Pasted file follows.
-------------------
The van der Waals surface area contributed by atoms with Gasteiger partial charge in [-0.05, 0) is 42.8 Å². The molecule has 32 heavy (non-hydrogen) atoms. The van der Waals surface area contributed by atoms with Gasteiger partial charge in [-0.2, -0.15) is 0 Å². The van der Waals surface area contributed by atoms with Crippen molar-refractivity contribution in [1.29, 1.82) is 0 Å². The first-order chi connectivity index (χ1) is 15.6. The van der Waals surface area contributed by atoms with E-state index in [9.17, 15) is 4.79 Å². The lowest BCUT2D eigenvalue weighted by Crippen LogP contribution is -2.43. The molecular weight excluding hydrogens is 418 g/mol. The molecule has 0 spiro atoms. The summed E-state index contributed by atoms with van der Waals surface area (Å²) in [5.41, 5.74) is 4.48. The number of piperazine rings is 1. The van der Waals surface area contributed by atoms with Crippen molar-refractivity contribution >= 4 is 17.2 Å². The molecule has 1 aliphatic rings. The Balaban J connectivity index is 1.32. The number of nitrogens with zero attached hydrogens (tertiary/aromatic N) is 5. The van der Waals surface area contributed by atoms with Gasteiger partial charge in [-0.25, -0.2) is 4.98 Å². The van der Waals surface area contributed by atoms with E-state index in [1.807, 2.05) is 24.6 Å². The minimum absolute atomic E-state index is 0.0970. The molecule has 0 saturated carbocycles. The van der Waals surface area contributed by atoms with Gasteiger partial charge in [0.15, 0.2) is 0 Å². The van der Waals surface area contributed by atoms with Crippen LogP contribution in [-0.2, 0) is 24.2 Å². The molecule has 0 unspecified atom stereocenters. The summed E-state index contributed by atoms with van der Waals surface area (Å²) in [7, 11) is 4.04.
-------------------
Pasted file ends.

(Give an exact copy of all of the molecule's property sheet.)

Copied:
The van der Waals surface area contributed by atoms with Gasteiger partial charge in [-0.05, 0) is 42.8 Å². The molecule has 32 heavy (non-hydrogen) atoms. The van der Waals surface area contributed by atoms with Gasteiger partial charge in [-0.2, -0.15) is 0 Å². The van der Waals surface area contributed by atoms with Crippen molar-refractivity contribution in [1.29, 1.82) is 0 Å². The first-order chi connectivity index (χ1) is 15.6. The van der Waals surface area contributed by atoms with E-state index in [9.17, 15) is 4.79 Å². The lowest BCUT2D eigenvalue weighted by Crippen LogP contribution is -2.43. The molecular weight excluding hydrogens is 418 g/mol. The molecule has 0 spiro atoms. The summed E-state index contributed by atoms with van der Waals surface area (Å²) in [5.41, 5.74) is 4.48. The number of piperazine rings is 1. The van der Waals surface area contributed by atoms with Crippen molar-refractivity contribution >= 4 is 17.2 Å². The molecule has 1 aliphatic rings. The Balaban J connectivity index is 1.32. The number of nitrogens with zero attached hydrogens (tertiary/aromatic N) is 5. The van der Waals surface area contributed by atoms with Gasteiger partial charge in [-0.25, -0.2) is 4.98 Å². The van der Waals surface area contributed by atoms with E-state index in [1.807, 2.05) is 24.6 Å². The minimum absolute atomic E-state index is 0.0970. The molecule has 0 saturated carbocycles. The van der Waals surface area contributed by atoms with Gasteiger partial charge in [0.15, 0.2) is 0 Å². The van der Waals surface area contributed by atoms with Crippen LogP contribution in [-0.2, 0) is 24.2 Å². The molecule has 0 unspecified atom stereocenters. The summed E-state index contributed by atoms with van der Waals surface area (Å²) in [7, 11) is 4.04.